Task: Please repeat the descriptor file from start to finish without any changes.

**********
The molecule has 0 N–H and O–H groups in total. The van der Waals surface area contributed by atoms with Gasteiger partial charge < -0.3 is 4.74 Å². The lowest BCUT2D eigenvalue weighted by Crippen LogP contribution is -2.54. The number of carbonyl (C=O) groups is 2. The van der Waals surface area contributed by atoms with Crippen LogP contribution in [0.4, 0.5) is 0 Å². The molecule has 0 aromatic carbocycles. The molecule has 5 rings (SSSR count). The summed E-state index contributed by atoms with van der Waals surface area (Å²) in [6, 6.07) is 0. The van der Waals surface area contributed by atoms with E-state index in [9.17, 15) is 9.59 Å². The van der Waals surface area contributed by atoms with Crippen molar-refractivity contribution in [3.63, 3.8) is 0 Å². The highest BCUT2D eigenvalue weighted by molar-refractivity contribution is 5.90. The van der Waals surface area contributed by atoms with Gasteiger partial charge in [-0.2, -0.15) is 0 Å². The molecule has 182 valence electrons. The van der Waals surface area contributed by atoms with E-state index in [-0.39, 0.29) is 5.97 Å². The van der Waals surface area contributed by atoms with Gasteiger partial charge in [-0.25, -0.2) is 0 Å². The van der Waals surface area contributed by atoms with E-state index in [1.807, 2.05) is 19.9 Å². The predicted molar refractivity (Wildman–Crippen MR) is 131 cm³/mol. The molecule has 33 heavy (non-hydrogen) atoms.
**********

The molecule has 0 N–H and O–H groups in total. The van der Waals surface area contributed by atoms with Gasteiger partial charge < -0.3 is 4.74 Å². The lowest BCUT2D eigenvalue weighted by Crippen LogP contribution is -2.54. The number of carbonyl (C=O) groups is 2. The van der Waals surface area contributed by atoms with Crippen LogP contribution in [0.4, 0.5) is 0 Å². The molecule has 0 aromatic carbocycles. The molecule has 5 rings (SSSR count). The summed E-state index contributed by atoms with van der Waals surface area (Å²) in [6, 6.07) is 0. The van der Waals surface area contributed by atoms with E-state index in [9.17, 15) is 9.59 Å². The van der Waals surface area contributed by atoms with Crippen molar-refractivity contribution in [3.63, 3.8) is 0 Å². The highest BCUT2D eigenvalue weighted by molar-refractivity contribution is 5.90. The van der Waals surface area contributed by atoms with Gasteiger partial charge in [-0.2, -0.15) is 0 Å². The molecule has 182 valence electrons. The van der Waals surface area contributed by atoms with E-state index in [-0.39, 0.29) is 5.97 Å². The van der Waals surface area contributed by atoms with Gasteiger partial charge in [-0.25, -0.2) is 0 Å². The van der Waals surface area contributed by atoms with E-state index in [1.807, 2.05) is 19.9 Å². The predicted molar refractivity (Wildman–Crippen MR) is 131 cm³/mol. The molecule has 33 heavy (non-hydrogen) atoms.